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Putinocchio – how the Kremlin boss deceives the world

Putinocchio – how the Kremlin boss deceives the world
Translated by: Michael Garrood


5,61 million viewers tuned in to Sunday evening’s German TV programme Günther Jauch, and its interview between NDR’s Hubert Seipel and the Russian President, Vladimir Putin (62).

The Kremlin boss conducted himself in a relaxed and eloquent manner. Yet some of his lines were odious half-truths. BILD checks the facts!

“The annexation of the Crimea was not a breach of human rights”

Putin compared the Crimea with Kosovo. It is indeed right that NATO breached human rights in 1999, as it intervened against Serbia without a UN mandate – although Russia and China were against.

There are, however, two big differences between the Crimea and Kosovo. In the latter, hundreds of thousands of Albanians were threatened with deportation and death by the regular Serbian army and partisans. And in Kosovo intervention occured only after years of unsuccessful diplomatic efforts.

The United Nations had, with Russia’s involvement, attempted prior to 1999 to get Serbia to compromise on the mostly Albanian-inhabited Kosovo.

Also, after the intervention and up to the declaration of independence in 2008, almost ten years were spent negotiating. The further difference: Kosovo became an independent country; Crimea was incorporated into Russia.

“People who want to fight will get weapons from somewhere”

Putin means that Russia would not even have to supply the separatists with weapons as they could arm themselves anyway. A quote from the ARD interview: “Where do they get tanks and artillery systems from…in the modern world, people will always find weapons.”

But Nato and the German secret service have no doubts that Russia has been supplying the separatists. Anti-aircraft systems have been detected in their possession that could not have been taken from the Ukrainian army. The only possibility is that they got them from the Russians.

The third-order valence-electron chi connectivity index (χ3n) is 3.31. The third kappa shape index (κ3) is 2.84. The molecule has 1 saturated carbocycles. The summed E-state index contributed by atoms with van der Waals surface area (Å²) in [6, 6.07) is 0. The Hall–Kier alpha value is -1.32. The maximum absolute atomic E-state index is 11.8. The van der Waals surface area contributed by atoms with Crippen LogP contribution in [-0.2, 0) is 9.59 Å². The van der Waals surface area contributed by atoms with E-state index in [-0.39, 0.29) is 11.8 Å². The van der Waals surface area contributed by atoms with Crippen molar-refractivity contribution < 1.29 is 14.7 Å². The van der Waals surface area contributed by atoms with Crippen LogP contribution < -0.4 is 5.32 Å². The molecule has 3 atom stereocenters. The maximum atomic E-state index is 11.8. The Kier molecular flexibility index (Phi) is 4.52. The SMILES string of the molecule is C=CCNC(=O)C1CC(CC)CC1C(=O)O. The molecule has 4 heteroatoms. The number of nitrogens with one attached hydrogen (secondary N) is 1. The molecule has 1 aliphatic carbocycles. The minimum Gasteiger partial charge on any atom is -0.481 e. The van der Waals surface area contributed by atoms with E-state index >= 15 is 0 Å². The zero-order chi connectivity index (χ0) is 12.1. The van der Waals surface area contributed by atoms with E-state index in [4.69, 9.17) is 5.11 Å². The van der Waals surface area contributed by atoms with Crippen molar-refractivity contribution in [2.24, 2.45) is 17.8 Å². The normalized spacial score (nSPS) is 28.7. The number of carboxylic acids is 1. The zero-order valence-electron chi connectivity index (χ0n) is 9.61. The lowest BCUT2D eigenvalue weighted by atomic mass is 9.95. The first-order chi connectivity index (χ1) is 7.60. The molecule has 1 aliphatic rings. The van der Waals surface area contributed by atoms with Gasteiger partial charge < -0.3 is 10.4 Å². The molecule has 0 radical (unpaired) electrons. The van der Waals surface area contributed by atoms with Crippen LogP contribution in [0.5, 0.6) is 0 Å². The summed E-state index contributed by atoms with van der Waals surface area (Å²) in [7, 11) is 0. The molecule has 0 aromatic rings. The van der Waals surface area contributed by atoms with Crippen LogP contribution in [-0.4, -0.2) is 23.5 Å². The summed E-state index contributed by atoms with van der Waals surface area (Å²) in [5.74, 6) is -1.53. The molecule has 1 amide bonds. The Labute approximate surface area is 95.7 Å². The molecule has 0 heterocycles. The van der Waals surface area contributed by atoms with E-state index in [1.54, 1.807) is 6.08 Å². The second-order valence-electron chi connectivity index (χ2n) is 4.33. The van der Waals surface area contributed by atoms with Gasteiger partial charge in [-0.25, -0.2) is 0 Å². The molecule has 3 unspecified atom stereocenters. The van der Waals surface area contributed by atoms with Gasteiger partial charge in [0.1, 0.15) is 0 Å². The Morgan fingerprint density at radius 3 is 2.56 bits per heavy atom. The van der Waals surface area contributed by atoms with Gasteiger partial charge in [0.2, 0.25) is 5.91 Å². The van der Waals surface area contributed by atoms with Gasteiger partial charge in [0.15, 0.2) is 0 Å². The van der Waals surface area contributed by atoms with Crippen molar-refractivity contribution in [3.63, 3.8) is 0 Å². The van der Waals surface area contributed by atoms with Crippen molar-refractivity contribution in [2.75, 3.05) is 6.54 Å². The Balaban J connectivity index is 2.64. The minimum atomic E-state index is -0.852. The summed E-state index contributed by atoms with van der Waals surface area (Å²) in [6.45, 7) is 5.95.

In addition, it may well be possible to buy smaller weapons on the black market, for example rifles. However, heavier weaponry, such as tanks, is more difficult to get hold of. Satellite photographs have shown that Russian weapons systems are being brought across the border.

There are also repeated reports of Russian soldiers fighting in Eastern Ukraine.

“Western sanctions could even be useful for Russia”

Putin claims that EU and USA sanctions can possibly lead to Russia’s economy becoming stronger. His argument is that goods formerly bought on the world market would have to be produced in Russia now. The “comfortable life”, namely only to develop oil and gas and import other products, “belongs partly to the past”, Putin said in the ARD interview.

But it is not as simple as the president would have it.

The sanctions are directed towards the finance, armaments and fossil fuel industries. In particular with regard to fossil fuels, Russia is dependent on imports from the West. To explore for oil in inaccessible areas such as ocean floors, the Arctic or oil shale reserves, Russia needs western technology. The oil supply from more easily accessible areas is coming to an end.

“Argument: economic growth despite crisis”

On the programme, Putin said that he reckons with economic growth of 0.5-0.6% for this year and 1.2% next year. After, that it will get even better, according to Putin: 2.3% in 2016 and 3% in 2017.




What Putin does not say: during his first two periods in office, the ecconomy grew by 7 to 8 per cent per year. Even his own central bank does not believe his forecasts for the present. They corrected their own forecasts downward a few days ago –  0.3% this year and 0% (!) next year. They named “the exhausting traditional sources of growth” – oil and gas – as the reason.

“Nobody is speaking about a ‘federalisation’ of Ukraine”

Putin wondered in the programme why nobody would converse with him about a “federalisation” of Ukraine. Critics, as recognised by the Kremlin leader, would in such a case fear a “decentralisation”. Putin played down these fears, describing them as “playing with words.”

What he really wants: Putin does not want a federal structure in Ukraine as one for example knows in Germany. In German security circles, it is assumed that Putin wants to turn Ukraine into a confederation of strong mini-republics.

In contrast to a federal state, the entities in a confederation can also have a right to speak on Ukraine’s foreign policy. With the influence of pro-Russian “people’s republics” in the east of the country, Putin could permanantly stop Ukraine’s attachment to the West.

Translated by: Michael Garrood
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